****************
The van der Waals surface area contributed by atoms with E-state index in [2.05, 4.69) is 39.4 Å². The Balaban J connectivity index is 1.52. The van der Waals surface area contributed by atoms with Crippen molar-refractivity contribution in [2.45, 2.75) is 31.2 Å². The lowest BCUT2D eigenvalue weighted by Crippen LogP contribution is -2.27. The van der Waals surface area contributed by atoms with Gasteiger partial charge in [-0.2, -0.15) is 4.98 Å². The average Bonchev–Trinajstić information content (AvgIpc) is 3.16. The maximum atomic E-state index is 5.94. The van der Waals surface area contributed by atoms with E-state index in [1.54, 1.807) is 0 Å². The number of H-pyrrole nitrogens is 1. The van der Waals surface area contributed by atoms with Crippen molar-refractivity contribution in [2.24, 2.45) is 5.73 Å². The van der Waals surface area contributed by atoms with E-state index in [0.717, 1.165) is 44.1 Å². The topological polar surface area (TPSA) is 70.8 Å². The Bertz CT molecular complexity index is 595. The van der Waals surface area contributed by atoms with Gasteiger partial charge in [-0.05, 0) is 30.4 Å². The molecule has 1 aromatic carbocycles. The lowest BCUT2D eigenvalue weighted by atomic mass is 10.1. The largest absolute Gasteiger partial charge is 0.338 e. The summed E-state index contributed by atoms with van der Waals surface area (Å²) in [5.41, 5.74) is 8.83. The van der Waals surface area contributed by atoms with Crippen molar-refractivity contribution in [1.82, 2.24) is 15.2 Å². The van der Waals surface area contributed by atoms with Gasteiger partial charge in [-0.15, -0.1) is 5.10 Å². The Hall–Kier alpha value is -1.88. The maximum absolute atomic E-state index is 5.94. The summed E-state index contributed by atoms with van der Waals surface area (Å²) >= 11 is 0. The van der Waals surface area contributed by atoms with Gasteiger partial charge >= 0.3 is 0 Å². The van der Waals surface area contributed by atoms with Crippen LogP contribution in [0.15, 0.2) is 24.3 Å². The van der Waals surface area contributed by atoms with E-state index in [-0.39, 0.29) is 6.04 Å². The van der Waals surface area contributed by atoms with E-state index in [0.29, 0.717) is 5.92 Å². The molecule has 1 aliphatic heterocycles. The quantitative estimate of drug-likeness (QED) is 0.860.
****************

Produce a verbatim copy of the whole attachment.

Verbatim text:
The van der Waals surface area contributed by atoms with E-state index in [2.05, 4.69) is 39.4 Å². The Balaban J connectivity index is 1.52. The van der Waals surface area contributed by atoms with Crippen molar-refractivity contribution in [2.45, 2.75) is 31.2 Å². The lowest BCUT2D eigenvalue weighted by Crippen LogP contribution is -2.27. The van der Waals surface area contributed by atoms with Gasteiger partial charge in [-0.2, -0.15) is 4.98 Å². The average Bonchev–Trinajstić information content (AvgIpc) is 3.16. The maximum atomic E-state index is 5.94. The van der Waals surface area contributed by atoms with E-state index in [1.54, 1.807) is 0 Å². The number of H-pyrrole nitrogens is 1. The van der Waals surface area contributed by atoms with Crippen molar-refractivity contribution in [2.24, 2.45) is 5.73 Å². The van der Waals surface area contributed by atoms with E-state index in [0.717, 1.165) is 44.1 Å². The topological polar surface area (TPSA) is 70.8 Å². The Bertz CT molecular complexity index is 595. The van der Waals surface area contributed by atoms with Gasteiger partial charge in [-0.05, 0) is 30.4 Å². The molecule has 1 aromatic carbocycles. The lowest BCUT2D eigenvalue weighted by atomic mass is 10.1. The largest absolute Gasteiger partial charge is 0.338 e. The summed E-state index contributed by atoms with van der Waals surface area (Å²) in [5.41, 5.74) is 8.83. The van der Waals surface area contributed by atoms with Crippen molar-refractivity contribution in [1.82, 2.24) is 15.2 Å². The van der Waals surface area contributed by atoms with Gasteiger partial charge in [-0.15, -0.1) is 5.10 Å². The Hall–Kier alpha value is -1.88. The maximum absolute atomic E-state index is 5.94. The summed E-state index contributed by atoms with van der Waals surface area (Å²) >= 11 is 0. The van der Waals surface area contributed by atoms with Gasteiger partial charge >= 0.3 is 0 Å². The van der Waals surface area contributed by atoms with Crippen LogP contribution in [0.15, 0.2) is 24.3 Å². The van der Waals surface area contributed by atoms with E-state index in [-0.39, 0.29) is 6.04 Å². The van der Waals surface area contributed by atoms with E-state index in [0.29, 0.717) is 5.92 Å². The molecule has 1 aliphatic heterocycles. The quantitative estimate of drug-likeness (QED) is 0.860.